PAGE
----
Letter to the editor: An alum’s plea: Student Life needs to change

| Class of 2019 and J.D. Class of 2022

Editor-in-Chief Matthew Friedman and Managing Editor Em McPhie have written letters from the editor in response to this letter. Read them here.


I extend my congratulations to Matthew Friedman on his appointment as Editor-in-Chief. I also extend a desperate plea for change. I have seen Student Life decay in my six years and counting at Wash. U. It is no longer a paper that holds the powerful accountable. Instead of hard hitting reporting, Student Life traffics more in self-help, bland staff writer opinions and op-eds that allow personal attacks on fellow students.

Ask any of my friends, and they will tell you I have long grumbled about Student Life. But I am generally content to let my criticisms pass without publicly commenting. No longer. A puzzling and outrageous statement concerning the responsibilities of our student newspaper has appeared in the digital pages of Student Life. Editor-in-Chief Friedman in his introductory message pledged, “Student Life exists for you—the people of Washington University, so my staff and I will strive to further campus conversations by holding those in power accountable, bringing new information to light and providing consistent, fair and accurate reporting.” All well and good. Except then News Editor and now Managing Editor Em McPhie stated in the Editors Note Podcast Episode 19:

“First and foremost, I don’t think it’s the news section’s responsibility to educate students about how they can get vaccinated. You know, in an ideal world, the state and local governments would be doing a much better job with this vaccine rollout and communicating when people are eligible, communicating how they can get the vaccine…This whole process has been very, very confusing. And, I think it’s very understandable the confusion that a lot of students are feeling right now…At the same time, as the news section, it’s our job to report about the facts, and the facts are that COVID is still a problem in the St. Louis community and within our campus community. And, while there certainly is a lot of optimism to be had—the end is in sight, right? But it’s not over yet, and it would be reckless to act like it.” (emphasis added)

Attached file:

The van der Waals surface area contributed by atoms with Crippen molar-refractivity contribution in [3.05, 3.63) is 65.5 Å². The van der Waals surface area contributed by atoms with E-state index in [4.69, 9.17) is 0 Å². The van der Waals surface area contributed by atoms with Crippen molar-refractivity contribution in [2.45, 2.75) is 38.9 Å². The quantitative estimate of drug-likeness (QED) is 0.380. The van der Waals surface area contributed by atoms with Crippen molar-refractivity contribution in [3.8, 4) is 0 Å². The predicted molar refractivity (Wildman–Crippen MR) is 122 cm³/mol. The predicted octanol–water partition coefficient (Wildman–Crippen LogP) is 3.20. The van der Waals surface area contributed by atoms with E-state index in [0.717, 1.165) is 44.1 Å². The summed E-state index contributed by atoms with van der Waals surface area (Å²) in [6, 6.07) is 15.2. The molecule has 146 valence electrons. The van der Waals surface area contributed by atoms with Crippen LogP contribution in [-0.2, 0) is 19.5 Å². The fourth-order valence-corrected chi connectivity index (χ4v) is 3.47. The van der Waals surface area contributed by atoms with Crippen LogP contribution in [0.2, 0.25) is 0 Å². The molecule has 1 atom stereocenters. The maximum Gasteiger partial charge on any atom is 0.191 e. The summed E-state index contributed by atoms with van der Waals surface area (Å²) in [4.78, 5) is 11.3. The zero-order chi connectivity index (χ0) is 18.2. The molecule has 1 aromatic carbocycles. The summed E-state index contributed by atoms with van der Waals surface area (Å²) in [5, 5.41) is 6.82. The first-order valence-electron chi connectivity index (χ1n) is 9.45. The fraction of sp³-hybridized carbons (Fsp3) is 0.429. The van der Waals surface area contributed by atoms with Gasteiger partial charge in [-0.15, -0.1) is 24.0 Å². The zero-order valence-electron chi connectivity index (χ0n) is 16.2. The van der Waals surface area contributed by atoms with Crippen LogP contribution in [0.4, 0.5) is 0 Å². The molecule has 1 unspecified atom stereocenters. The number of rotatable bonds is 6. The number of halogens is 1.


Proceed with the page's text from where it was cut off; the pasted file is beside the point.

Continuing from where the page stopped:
So which is it? Is Student Life holding the powerful accountable or is it content to be the mouthpiece of the powerful? Based on recent history it is clearly the latter.

Certainly, the paper has had a few shining moments. The coverage in response to the 2018 anonymous op-ed, “Not a threat” produced campus advocacy that resulted in important, but not enough, reform of the Title IX process.  Without Student Life, it is hard to see such a moment occurring. Still, those moments were far and few as student outrage and organizing eclipsed paper coverage.  

Recent coverage has rammed home Student Life’s decay. In the most recent election, students voted on a new amendment. There was not a single word dedicated to discussing it in Student Life’s scant pre-election coverage. Student Life only mentioned the amendment after its passage, doing nothing to inform the campus community pre-voting. Further, while the paper frequently bemoans low turnout, there is no coverage of weekly Senate and Treasury meetings nor weekly reporting on Student Union to generate interest in elections or hold the powerful accountable.

Even powerful op-eds that hand the news team a great issue don’t earn further investigations and reporting. Student Life no longer has any reporting or investigating to offer. It never calls for comment beyond the standard statement. It never investigates further when there is clearly smoke in the air. Student Life doesn’t just “report about the facts,” it parrots the facts from the very powerful who gave its writers and editors a slick quote.